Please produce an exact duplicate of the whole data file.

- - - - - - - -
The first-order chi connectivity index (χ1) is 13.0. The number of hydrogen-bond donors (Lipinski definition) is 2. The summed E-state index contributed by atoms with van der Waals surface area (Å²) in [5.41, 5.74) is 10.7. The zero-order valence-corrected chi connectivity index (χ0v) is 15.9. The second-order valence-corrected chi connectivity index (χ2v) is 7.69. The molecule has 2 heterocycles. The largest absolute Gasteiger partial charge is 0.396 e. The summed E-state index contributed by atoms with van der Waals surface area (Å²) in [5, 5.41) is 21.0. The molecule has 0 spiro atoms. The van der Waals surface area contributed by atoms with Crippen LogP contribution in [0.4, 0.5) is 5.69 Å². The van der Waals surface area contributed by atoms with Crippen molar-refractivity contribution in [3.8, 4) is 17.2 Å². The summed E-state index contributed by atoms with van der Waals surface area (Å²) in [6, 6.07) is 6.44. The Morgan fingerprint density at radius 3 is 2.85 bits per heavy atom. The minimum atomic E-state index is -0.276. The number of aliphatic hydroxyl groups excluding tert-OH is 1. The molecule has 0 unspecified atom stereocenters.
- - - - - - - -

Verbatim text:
The first-order chi connectivity index (χ1) is 13.0. The number of hydrogen-bond donors (Lipinski definition) is 2. The summed E-state index contributed by atoms with van der Waals surface area (Å²) in [5.41, 5.74) is 10.7. The zero-order valence-corrected chi connectivity index (χ0v) is 15.9. The second-order valence-corrected chi connectivity index (χ2v) is 7.69. The molecule has 2 heterocycles. The largest absolute Gasteiger partial charge is 0.396 e. The summed E-state index contributed by atoms with van der Waals surface area (Å²) in [5, 5.41) is 21.0. The molecule has 0 spiro atoms. The van der Waals surface area contributed by atoms with Crippen LogP contribution in [0.4, 0.5) is 5.69 Å². The van der Waals surface area contributed by atoms with Crippen molar-refractivity contribution in [3.8, 4) is 17.2 Å². The summed E-state index contributed by atoms with van der Waals surface area (Å²) in [6, 6.07) is 6.44. The Morgan fingerprint density at radius 3 is 2.85 bits per heavy atom. The minimum atomic E-state index is -0.276. The number of aliphatic hydroxyl groups excluding tert-OH is 1. The molecule has 0 unspecified atom stereocenters.